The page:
“But that wasn’t a moment,” he says. “It took years. And you don’t really notice when you’re touring up and down the UK.”
To date, he has brought multiple sold-out Moran word jamborees across the US and Europe. He knows no borders. In 2012 he became the first English-speaking comic to tour Russia and Estonia. Did that require a radical overhaul of the material, I wonder?
“It’s an odd thing,” he says. “You have to have a skeletal old war horse that’s able to go anywhere. But you put new drapery on it to make it familiar to people. There’s a lot of thought in that you have to speak to people where they are. You make a show. It feels more like a made thing than a written thing. Because some stuff just happens. And you absorb what’s there. You talk to people. You learn idioms. Idioms are a micro-form of folk tales. You have to have some humility. What do I know about what they’re thinking in Belgrade? Or Atlanta?”
Away from stand-up, Moran has forged an impressive onscreen career. His debut TV role, in the 1998 BBC2 sitcom How Do You Want Me?, was swiftly followed by three seasons of the cult hit Black Books . Crossing over into the picturehouse, he appeared in Shaun of the Dead , Run Fatboy Run , Notting Hill and Irish projects A Film with Me in It and Good Vibrations .
“It wasn’t something I had planned for. And it’s odd. It wasn’t a target. Originally it was a chance to make money. Any money.”
In chronological or emotional terms, Moran is no longer the angry young man who won the Perrier Award in 1996 or the sourpuss twentysomething who manned the till in the BAFTA-winning Black Books . Now 42, he lives in Edinburgh with his wife, Elaine, and two children, between rapturously received international stand-up tours. Yet he retains much of the dissatisfaction that defined his youth, a querulous quality that expresses itself as downbeat deadpan.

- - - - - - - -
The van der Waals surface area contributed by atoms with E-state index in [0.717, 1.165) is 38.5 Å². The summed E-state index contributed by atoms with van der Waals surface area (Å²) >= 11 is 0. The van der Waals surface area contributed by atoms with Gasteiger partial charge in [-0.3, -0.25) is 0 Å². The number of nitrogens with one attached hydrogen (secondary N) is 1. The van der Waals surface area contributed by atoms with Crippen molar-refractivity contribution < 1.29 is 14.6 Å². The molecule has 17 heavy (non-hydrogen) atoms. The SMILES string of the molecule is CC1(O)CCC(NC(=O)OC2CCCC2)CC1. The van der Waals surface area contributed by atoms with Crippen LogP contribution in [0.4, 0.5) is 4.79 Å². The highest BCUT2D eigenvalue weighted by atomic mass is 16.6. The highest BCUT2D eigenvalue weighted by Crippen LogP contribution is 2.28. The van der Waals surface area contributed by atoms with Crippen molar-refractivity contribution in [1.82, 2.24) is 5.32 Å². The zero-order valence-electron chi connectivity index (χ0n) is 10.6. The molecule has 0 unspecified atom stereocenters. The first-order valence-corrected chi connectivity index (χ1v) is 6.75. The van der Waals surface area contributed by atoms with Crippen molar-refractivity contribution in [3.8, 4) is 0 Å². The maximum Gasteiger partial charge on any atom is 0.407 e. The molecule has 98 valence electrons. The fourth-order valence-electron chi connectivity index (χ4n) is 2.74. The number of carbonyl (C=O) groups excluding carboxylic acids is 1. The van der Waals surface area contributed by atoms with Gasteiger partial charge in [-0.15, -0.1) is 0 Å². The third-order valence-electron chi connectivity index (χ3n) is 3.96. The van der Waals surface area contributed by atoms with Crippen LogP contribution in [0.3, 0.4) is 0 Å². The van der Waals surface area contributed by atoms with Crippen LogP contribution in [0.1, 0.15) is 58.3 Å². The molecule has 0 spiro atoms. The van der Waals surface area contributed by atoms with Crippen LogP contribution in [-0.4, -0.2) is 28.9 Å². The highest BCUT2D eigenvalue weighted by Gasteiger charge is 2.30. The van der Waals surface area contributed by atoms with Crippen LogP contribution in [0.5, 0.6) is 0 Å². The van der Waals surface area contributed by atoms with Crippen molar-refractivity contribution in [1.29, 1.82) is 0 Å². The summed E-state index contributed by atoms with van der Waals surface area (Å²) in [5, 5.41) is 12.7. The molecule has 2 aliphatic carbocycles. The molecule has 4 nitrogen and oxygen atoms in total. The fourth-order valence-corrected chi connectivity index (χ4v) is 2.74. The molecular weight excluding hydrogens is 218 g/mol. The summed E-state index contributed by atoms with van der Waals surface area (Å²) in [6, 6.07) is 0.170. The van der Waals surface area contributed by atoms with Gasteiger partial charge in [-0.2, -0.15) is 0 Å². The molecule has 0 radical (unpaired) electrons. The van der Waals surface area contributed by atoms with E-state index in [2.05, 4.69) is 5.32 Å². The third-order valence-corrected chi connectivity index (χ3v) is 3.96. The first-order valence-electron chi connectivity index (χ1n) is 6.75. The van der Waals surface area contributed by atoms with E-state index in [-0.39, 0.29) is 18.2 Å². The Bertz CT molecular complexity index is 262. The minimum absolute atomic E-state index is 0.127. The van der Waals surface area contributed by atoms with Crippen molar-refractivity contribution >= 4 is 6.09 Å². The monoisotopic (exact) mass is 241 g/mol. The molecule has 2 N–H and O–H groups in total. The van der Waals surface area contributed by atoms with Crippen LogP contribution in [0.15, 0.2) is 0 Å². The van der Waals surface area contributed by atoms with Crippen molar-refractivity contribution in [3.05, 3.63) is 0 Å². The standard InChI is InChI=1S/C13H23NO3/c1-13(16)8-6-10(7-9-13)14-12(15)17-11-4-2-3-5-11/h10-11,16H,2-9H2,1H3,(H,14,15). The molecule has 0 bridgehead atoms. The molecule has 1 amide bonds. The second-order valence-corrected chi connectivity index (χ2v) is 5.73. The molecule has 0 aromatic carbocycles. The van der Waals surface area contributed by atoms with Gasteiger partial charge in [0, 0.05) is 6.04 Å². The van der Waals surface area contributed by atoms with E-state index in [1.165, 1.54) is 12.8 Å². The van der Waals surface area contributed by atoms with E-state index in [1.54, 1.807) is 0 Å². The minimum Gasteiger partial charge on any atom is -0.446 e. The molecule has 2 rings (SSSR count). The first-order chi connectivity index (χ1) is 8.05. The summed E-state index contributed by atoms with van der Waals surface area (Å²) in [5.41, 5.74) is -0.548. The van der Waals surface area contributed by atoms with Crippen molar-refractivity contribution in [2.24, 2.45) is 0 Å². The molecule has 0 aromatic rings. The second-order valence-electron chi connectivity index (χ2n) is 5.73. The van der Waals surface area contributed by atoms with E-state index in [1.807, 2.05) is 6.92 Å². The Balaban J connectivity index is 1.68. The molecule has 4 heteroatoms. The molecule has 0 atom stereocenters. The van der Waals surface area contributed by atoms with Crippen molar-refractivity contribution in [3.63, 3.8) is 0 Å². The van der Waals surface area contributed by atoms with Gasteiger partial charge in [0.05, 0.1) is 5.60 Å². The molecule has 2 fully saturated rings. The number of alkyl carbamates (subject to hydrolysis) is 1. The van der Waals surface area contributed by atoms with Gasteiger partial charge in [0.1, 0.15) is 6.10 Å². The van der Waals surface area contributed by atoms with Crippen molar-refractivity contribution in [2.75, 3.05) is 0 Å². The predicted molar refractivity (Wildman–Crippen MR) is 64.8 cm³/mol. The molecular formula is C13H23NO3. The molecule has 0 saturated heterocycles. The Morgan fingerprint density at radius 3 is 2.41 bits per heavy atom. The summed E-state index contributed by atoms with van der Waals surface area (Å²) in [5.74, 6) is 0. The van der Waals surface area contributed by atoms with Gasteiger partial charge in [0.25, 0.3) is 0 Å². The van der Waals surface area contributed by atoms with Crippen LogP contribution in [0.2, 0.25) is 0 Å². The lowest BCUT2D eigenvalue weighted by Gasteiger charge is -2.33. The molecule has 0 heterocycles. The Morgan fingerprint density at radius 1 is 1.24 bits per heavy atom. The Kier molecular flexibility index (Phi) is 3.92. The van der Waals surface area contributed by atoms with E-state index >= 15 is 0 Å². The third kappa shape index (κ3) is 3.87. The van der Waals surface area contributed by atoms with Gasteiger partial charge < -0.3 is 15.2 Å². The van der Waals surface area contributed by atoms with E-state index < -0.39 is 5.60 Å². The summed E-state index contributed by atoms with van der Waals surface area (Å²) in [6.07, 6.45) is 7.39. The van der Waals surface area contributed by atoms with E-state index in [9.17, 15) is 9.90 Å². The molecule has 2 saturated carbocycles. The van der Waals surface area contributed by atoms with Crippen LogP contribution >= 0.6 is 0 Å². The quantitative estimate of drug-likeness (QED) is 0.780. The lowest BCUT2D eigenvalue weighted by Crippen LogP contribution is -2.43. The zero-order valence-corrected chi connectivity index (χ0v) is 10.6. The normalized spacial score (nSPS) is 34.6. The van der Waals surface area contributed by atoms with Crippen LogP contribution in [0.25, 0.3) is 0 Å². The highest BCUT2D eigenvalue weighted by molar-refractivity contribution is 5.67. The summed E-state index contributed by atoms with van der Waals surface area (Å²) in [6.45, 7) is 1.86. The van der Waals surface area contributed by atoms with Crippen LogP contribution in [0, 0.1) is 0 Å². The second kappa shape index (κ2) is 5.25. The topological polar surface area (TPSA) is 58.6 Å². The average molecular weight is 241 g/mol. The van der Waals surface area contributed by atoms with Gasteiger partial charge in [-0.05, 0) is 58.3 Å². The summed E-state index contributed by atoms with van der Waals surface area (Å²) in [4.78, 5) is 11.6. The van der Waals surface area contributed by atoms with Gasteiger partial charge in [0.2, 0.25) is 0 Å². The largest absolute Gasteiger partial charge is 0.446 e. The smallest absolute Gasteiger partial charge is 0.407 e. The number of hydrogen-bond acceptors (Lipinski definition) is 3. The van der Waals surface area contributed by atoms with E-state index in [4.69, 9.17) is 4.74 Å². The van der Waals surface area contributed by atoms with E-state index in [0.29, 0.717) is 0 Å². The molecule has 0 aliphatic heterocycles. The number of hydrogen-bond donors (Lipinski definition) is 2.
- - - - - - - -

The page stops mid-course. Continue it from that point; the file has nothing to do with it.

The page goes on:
“Irish current affairs is really dominated by only one question: ‘Is this the bottom?’” he says. “And all sorts of people claim to have the authority to say, ‘Yes. This is the bottom. Things can’t get any worse.’ Ah, but . . .”
Irish current affairs form the spine of Calvary , McDonagh’s mournful state-of-the-nation address. An unlikely sophomore companion for the livelier hit comedy, The Guard , Calvary is mostly forged from a series of monologues and dialogues between a righteous priest (Brendan Gleeson), his suicidal daughter (Kelly Reilly), a local butcher (Chris O’Dowd) and various unhappy locals, including Dylan Moran’s disgraced property developer.
“It was my first time seeing it last night,” says Moran. “It’s a very unusual film. It feels really vast. Sligo looks amazing. Not in an obvious creamy American way where everything looks like an album cover. The landscape is a character. It’s messy, but it knows exactly what’s it’s doing. It’s dynamic. It’s not just hitting all the beats. Structure is so fucking boring.”
You can see why Moran is perfect casting for writer-director John Michael McDonagh, who together with his playwright brother Martin, has done much to rhapsodise the Irish idiom.
“That’s right,” says Moran. “The McDonaghs have a fantastic use of idioms. Because they’re outsiders. People don’t really hear themselves. We can’t hear what arrests everybody else about our language, why other people respond to how we sound.”
In other ways the fit is not immediately obvious for an actor accustomed to playing boozy, disgruntled losers. He’s playing a posh property developer who enjoys riding to hounds. Huh?
“Oh I’m still a loser. I just happen to be in a pressed suit. Spiritually I’m very hard up. In some ways it was a departure. But really, it’s like playing a fireman without a fireman’s hat.”
Calvary opens on April 11th